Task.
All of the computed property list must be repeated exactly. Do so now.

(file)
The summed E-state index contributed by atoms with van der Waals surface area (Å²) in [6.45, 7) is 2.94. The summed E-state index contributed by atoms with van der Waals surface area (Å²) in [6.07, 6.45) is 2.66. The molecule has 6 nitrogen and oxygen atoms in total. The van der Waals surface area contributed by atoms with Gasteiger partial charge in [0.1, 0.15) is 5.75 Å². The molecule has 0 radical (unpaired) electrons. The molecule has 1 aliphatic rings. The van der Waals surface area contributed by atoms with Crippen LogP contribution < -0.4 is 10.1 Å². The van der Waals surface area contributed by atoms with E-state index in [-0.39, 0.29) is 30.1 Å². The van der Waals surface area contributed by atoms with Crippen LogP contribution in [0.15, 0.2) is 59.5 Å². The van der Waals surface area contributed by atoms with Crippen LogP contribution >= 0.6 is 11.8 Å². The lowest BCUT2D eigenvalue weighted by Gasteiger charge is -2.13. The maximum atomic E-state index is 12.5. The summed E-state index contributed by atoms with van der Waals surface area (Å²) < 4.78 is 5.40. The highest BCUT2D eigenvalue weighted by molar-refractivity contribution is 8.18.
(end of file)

The summed E-state index contributed by atoms with van der Waals surface area (Å²) in [6.45, 7) is 2.94. The summed E-state index contributed by atoms with van der Waals surface area (Å²) in [6.07, 6.45) is 2.66. The molecule has 6 nitrogen and oxygen atoms in total. The van der Waals surface area contributed by atoms with Gasteiger partial charge in [0.1, 0.15) is 5.75 Å². The molecule has 0 radical (unpaired) electrons. The molecule has 1 aliphatic rings. The van der Waals surface area contributed by atoms with Crippen LogP contribution < -0.4 is 10.1 Å². The van der Waals surface area contributed by atoms with E-state index in [-0.39, 0.29) is 30.1 Å². The van der Waals surface area contributed by atoms with Crippen LogP contribution in [0.15, 0.2) is 59.5 Å². The van der Waals surface area contributed by atoms with Crippen LogP contribution >= 0.6 is 11.8 Å². The lowest BCUT2D eigenvalue weighted by Gasteiger charge is -2.13. The maximum atomic E-state index is 12.5. The summed E-state index contributed by atoms with van der Waals surface area (Å²) < 4.78 is 5.40. The highest BCUT2D eigenvalue weighted by molar-refractivity contribution is 8.18.